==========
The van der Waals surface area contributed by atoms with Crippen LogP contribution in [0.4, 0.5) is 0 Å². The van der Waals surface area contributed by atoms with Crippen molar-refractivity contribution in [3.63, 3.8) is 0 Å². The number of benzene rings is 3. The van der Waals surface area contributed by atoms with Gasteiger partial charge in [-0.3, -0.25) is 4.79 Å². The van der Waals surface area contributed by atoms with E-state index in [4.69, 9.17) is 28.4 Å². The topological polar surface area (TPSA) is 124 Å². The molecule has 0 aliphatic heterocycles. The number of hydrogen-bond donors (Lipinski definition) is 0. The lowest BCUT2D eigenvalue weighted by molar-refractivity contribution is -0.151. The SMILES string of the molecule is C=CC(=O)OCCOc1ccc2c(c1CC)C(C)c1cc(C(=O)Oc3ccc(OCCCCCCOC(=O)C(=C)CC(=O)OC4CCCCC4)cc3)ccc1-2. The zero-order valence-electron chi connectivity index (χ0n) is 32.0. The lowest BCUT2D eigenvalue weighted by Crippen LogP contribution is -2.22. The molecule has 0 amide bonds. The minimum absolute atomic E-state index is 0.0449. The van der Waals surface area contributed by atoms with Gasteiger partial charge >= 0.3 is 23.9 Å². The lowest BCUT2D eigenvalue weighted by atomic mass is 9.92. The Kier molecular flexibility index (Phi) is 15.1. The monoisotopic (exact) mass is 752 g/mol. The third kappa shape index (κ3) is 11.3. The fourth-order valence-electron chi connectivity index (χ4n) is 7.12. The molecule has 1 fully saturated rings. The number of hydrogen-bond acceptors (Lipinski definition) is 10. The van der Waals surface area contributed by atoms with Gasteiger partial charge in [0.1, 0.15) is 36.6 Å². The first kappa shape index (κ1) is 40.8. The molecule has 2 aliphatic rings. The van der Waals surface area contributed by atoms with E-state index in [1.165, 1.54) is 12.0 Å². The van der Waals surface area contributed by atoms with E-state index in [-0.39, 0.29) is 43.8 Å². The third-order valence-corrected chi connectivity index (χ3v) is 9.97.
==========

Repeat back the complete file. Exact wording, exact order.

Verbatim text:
The van der Waals surface area contributed by atoms with Crippen LogP contribution in [0.4, 0.5) is 0 Å². The van der Waals surface area contributed by atoms with Crippen molar-refractivity contribution in [3.63, 3.8) is 0 Å². The number of benzene rings is 3. The van der Waals surface area contributed by atoms with Gasteiger partial charge in [-0.3, -0.25) is 4.79 Å². The van der Waals surface area contributed by atoms with E-state index in [4.69, 9.17) is 28.4 Å². The topological polar surface area (TPSA) is 124 Å². The molecule has 0 aliphatic heterocycles. The number of hydrogen-bond donors (Lipinski definition) is 0. The lowest BCUT2D eigenvalue weighted by molar-refractivity contribution is -0.151. The SMILES string of the molecule is C=CC(=O)OCCOc1ccc2c(c1CC)C(C)c1cc(C(=O)Oc3ccc(OCCCCCCOC(=O)C(=C)CC(=O)OC4CCCCC4)cc3)ccc1-2. The zero-order valence-electron chi connectivity index (χ0n) is 32.0. The lowest BCUT2D eigenvalue weighted by Crippen LogP contribution is -2.22. The molecule has 0 amide bonds. The minimum absolute atomic E-state index is 0.0449. The van der Waals surface area contributed by atoms with Gasteiger partial charge >= 0.3 is 23.9 Å². The lowest BCUT2D eigenvalue weighted by atomic mass is 9.92. The Kier molecular flexibility index (Phi) is 15.1. The monoisotopic (exact) mass is 752 g/mol. The third kappa shape index (κ3) is 11.3. The fourth-order valence-electron chi connectivity index (χ4n) is 7.12. The molecule has 1 fully saturated rings. The number of hydrogen-bond acceptors (Lipinski definition) is 10. The van der Waals surface area contributed by atoms with Gasteiger partial charge in [0.1, 0.15) is 36.6 Å². The first kappa shape index (κ1) is 40.8. The molecule has 2 aliphatic rings. The van der Waals surface area contributed by atoms with E-state index in [1.165, 1.54) is 12.0 Å². The van der Waals surface area contributed by atoms with E-state index in [-0.39, 0.29) is 43.8 Å². The third-order valence-corrected chi connectivity index (χ3v) is 9.97.